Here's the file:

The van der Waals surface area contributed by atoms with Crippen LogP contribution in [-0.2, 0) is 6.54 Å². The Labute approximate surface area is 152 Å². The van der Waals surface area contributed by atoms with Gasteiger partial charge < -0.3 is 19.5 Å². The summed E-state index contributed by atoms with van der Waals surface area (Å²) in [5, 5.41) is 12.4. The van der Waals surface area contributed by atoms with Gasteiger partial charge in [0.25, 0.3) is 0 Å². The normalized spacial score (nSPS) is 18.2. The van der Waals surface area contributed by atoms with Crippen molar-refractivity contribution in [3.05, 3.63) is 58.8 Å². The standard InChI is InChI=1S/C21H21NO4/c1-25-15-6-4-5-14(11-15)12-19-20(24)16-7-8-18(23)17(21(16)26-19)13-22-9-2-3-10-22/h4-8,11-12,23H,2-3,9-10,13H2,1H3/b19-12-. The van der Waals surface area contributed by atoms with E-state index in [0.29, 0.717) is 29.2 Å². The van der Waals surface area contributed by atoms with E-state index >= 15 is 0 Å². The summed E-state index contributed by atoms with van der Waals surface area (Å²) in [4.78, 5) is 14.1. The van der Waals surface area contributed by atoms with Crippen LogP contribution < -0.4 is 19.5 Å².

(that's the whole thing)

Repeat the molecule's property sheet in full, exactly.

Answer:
The van der Waals surface area contributed by atoms with Crippen LogP contribution in [-0.2, 0) is 6.54 Å². The Labute approximate surface area is 152 Å². The van der Waals surface area contributed by atoms with Gasteiger partial charge < -0.3 is 19.5 Å². The summed E-state index contributed by atoms with van der Waals surface area (Å²) in [5, 5.41) is 12.4. The van der Waals surface area contributed by atoms with Gasteiger partial charge in [0.25, 0.3) is 0 Å². The normalized spacial score (nSPS) is 18.2. The van der Waals surface area contributed by atoms with Crippen molar-refractivity contribution in [3.05, 3.63) is 58.8 Å². The standard InChI is InChI=1S/C21H21NO4/c1-25-15-6-4-5-14(11-15)12-19-20(24)16-7-8-18(23)17(21(16)26-19)13-22-9-2-3-10-22/h4-8,11-12,23H,2-3,9-10,13H2,1H3/b19-12-. The van der Waals surface area contributed by atoms with E-state index in [0.29, 0.717) is 29.2 Å². The van der Waals surface area contributed by atoms with E-state index >= 15 is 0 Å². The summed E-state index contributed by atoms with van der Waals surface area (Å²) in [4.78, 5) is 14.1. The van der Waals surface area contributed by atoms with Crippen LogP contribution < -0.4 is 19.5 Å².